“With public museums, you probably have to tread somewhat lightly, they can’t be as heavy handed as… some place that charges admission that can be a lot more heavy handed with their ideology,” said Frickshorn on exhibitions subsidized by federal funds. “They need to please everyone, and not just one sector of the population, so they have to be more careful.”
With more than 10 Smithsonian museums across Washington, D.C., the nation’s capital puts the controversy over the politics of art front and center. The result of curators and artists efforts can be seen in museums across the city, from the public’s attendance to an exhibition on American workers at the NPG to criticism over a postponed projection of a gun at the Hirshhorn Museum last month.
Washington, D.C. has the highest per capita arts attendance rate in the nation, according to a 2017 study by the University of Pennsylvania. The National Portrait Gallery’s visitor log showed more than 1.3 million visitors, domestic and international, to the museum last year.
One sunny Saturday in March, a gallery security guard said he felt like nearly 15,000 had come through the space by mid-noon. Although visitor logs show that 3,000 people visit the museum daily, the streams of children, parents, students and tourists produce enough sound for a small city.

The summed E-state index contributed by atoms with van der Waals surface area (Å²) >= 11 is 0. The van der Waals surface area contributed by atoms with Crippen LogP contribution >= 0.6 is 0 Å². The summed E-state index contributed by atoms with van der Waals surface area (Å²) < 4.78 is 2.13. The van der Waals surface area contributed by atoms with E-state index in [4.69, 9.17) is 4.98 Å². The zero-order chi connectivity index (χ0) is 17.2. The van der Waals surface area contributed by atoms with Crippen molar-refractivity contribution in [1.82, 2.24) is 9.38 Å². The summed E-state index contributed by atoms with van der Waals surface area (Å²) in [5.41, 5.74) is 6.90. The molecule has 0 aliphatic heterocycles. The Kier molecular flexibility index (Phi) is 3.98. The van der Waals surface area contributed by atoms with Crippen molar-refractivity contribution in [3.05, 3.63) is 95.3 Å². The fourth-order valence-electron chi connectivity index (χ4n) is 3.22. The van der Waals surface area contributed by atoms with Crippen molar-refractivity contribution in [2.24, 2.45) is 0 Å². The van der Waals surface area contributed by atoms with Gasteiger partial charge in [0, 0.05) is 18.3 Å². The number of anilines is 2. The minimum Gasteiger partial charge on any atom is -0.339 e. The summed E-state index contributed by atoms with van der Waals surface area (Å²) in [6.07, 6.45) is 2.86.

“The Sweat of Their Faces: Portraying American Workers,” the exhibit featuring Kean, opened last November, and features about 75 pieces depicting American labor over the past few centuries. Kim Sajet, the director of the gallery, said in the collection’s catalogue that audiences should reflect on the “labor of the workers from the past epochs who have been brought out of anonymity” by American artists.
Despite Sajet’s intentions, visitors strolled quickly through the exhibit on their way to the Obama portraits. Those who remained lingered only a few seconds to quickly scan each piece – pieces that ranged from an 18th century watercolor of slaves to a 20th century 3D-printed janitor’s cart.
“Can we go see people I actually recognize?” said one visitor, throwing her hands up.
“Where’s Obama? We could go live in a world where Obama’s still president,” said another.
“Do you think that’s an easy job or a hard job?” one woman asked two young girls, pointing to photographer Sam Comen’s image of workers poling for almonds in California.
“Hard!” they responded in unison, the lights on their sneakers flashing as they stomped the ground.
Some artists like Frischkorn, who wanted to raise awareness about the low wages paid to fast-food employees, said she feels that the arts should educate the public on significant social and political issues.